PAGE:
Examples of Waiting Lines
Question 1:
We know that customers seeking loans arrive on average every 45 minutes. Since we also assume that the interarrival times are exponentially distributed, we have that X, the inter arrival times between customer has an Exponential distribution with parameter$\lambda =1/45$. The cumulative distribution is computed as
\[F\left( x \right)=\Pr \left( X\le x \right)=\int\limits_{\infty }^{x}{\frac{1}{45}{{e}^{s/45}}ds}=\left\{ \begin{array}{lc} & 1{{e}^{x/45}}\text{ }x\ge 0 \\ & \,\,\,\,\,\,\,0\,\,\,\,\,\,\,\,\,\,\,\,\,\,\,\,\,\,\,\,\,\,x<0 \\ \end{array} \right. \]To simulate one interarrival time, we need to solve
\[0.353=F\left( x \right)\,\,\Leftrightarrow \,\,\,\,1{{e}^{x/45}}=0.353\,\,\,\,\Rightarrow \,\,\,\,\,{{e}^{x/45}}=0.647\,\,\,\,\]
\[\Rightarrow \,\,\,\,\frac{x}{45}=\ln \left( 0.647 \right)\,\,\,\,\,\Rightarrow \,\,\,\,\,x=45\times \ln \left( 0.647 \right)=19.593\text{ minutes}\]
Now, assume that Y represents the customers that will arrive next hour. We know that Y has a Poisson distribution with mean \(\lambda = 2\). This means that we use the following syntax in StatPro: "=POISSON_(2)"

Question 2:
Now X has an Uniform distribution on [0, 5]. This means that the cumulative distribution is
\[F\left( x \right)=\left\{ \begin{array}{lc} & 1\,\,\,\,\,\,\,\,\,\,\,\,\,x\ge 5 \\ & x/5\,\,\,\,\,\,\,0\le x<5 \\ & 0\,\,\,\,\,\,\,\,\,\,\,\,\,\,x<0 \\ \end{array} \right. \]This means that we need to solve:
\[0.461=F\left( x \right)\,\,\,\,\Rightarrow \,\,\,\,0.461=\frac{x}{5}\,\,\,\,\,\Rightarrow \,\,\,\,x=5\times 0.461=2.305\]
(Using StatPro we could do =UNIFORM_(0,5))
Question 3:
The distribution here is normal, so in order to simulate X, the time of pizza delivery time we use the formula
\[X=\mu +{{\Phi }^{1}}\left( 0.817 \right)\times \sigma =10+{{\Phi }^{1}}\left( 0.817 \right)\times 2.8\]
where \({{\Phi }^{1}}\) corresponds to the inverse cumulative distribution. This means that the simulated value is
\[X=10+{{\Phi }^{1}}\left( 0.817 \right)\times 2.8=10+0.903991\times 2.8=12.531\]
Note: The value of \({{\Phi }^{1}}\left( 0.817 \right)\) is calculated using NORMSINV(0.817) in Excel.
Question 4:
A simulation with 1000 replications was performed for 10,000, 10,500, 11,000, 11,500, 12,000, 12,500, 13,000, 13,500 and 14,000 tshirts (See the attach spreadsheet). The summary table of the results is shown below:
TShirts 
Expected Profit 
10,000 
$151,092.5 
10,500 
$152,890.0 
11,000 
$154,265.0 
11,500 
$153,167.5 
12,000 
$155,007.0 
12,500 
$153,335.0 
13,000 
$152,445.0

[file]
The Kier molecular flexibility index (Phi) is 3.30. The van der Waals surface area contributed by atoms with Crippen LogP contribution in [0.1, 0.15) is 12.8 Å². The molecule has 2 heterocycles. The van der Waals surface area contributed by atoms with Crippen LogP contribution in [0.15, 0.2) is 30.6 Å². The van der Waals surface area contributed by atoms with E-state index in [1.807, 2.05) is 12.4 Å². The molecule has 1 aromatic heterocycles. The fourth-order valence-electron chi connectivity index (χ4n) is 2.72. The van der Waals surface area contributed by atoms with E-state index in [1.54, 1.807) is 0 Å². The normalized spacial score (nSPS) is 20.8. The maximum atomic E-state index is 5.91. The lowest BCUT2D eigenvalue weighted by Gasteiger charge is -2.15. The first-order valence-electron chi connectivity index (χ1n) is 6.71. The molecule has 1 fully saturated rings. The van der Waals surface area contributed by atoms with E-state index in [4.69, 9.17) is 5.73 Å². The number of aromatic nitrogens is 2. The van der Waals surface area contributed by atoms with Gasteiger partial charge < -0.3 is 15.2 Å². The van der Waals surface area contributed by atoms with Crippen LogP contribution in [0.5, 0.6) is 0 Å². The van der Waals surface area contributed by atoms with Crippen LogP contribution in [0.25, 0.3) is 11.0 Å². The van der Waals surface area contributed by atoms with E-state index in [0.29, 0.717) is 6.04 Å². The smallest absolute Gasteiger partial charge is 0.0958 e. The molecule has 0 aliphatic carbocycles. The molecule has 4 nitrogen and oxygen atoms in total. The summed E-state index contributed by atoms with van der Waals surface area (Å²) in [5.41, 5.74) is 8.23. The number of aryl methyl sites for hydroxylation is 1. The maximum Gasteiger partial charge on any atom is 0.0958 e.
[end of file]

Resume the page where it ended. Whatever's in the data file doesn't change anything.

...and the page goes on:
13,500 
$149,700.0 
14,000 
$146,192.5 
The maximum profit was achieved with 12,000 Tshirts.
Yield management (revenue management) is a set of comprehensive business policies developed to maximize profit for the capacityconstrained service industries such as hotel, rentalcar, and cruise lines. In fact, airlines were the first to coin the term, yield management, after deregulation permitted airlines to set their own prices to maximize yield from each of their flights.
Discountfare policy
Julie Michaels is responsible for yield management at Tilde Airline (TA), During the recent economic slump, she discovered that airplanes on its Salt LaketoLas Vegas route have been flying with more empty seats than usual. Examining the recent data, Julie found that the demand for fullfare tickets appears to have a normal distribution, with a mean of 60 and a standard deviation of 15.
To stimulate demand, Julie has decided to offer a special, nonrefundable. 14day advancepurchase "gambler fare" for only $98 on a roundtrip ticket. Since the gambler fare is very attracting to gamblers (or riskseeking people), she is confident that all available discount gamblerfare seats will be sold 14 days prior.
The Boeing 737 used by TA has a capacity of 95 passengers in coach cabin as shown in the graph below.
Full Fan
Julie knows that she needs to limit the number of seats that are sold at the discount fare in order to sell MIfare tickets (S138 roundtrip) to passengers who have not made advance travel plans. Set up a simulation model with 1,000 replications to answer the following two questions.
Once a flight has departed, the potential revenue from an empty seat is lost forever. Because of the perishable nature of airline seats, yield management attempts to allocate the fixed capacity of seats on a flight to match the potential demand in the most profitable manner. We take a look at a common practice of the yield management in the airline industries: the discountfare policy.
Question 5
1000 replications were performed for the case of 70 fullfare ticket. Let X be the random number of fullfare clients. The random revenue is
\[R=\left\{ \begin{array}{ll} & 138X+98\times 25\text{ if }X<70 \\ & 138\times 70+98\times 25\,\,\,\,\,\,\,\,\,\text{if }X\ge 70 \\ \end{array} \right.\]Simulating the process 1000 times, we get that the expected revenue is $10,491.71.
Question 6
Now, 1000 replications were performed for the case of F fullfare ticket, for F = 30, 40, 50, 60, 70. Let X be the random number of fullfare clients. The random revenue is
\[R = \left\{ \begin{array}{ll} & 138X+98\times \left( 95F \right)\text{ if }X<F \\ & 138\times F+98\times \left( 95F \right)\,\,\,\,\,\,\,\,\,\,\,\text{if }X\ge F \\ \end{array} \right. \]Simulating the process 1000 times, we get that the following table with expected revenues:
Full Fare Reservation 
Expected Revenue 
30 
$10,493.44 
40 
$10,830.93 
50 
$11,015.65 
60 
$10,931.54 
70 
$10,494.71 
which means that the highest revenue is achieved with 50 full fare seats.
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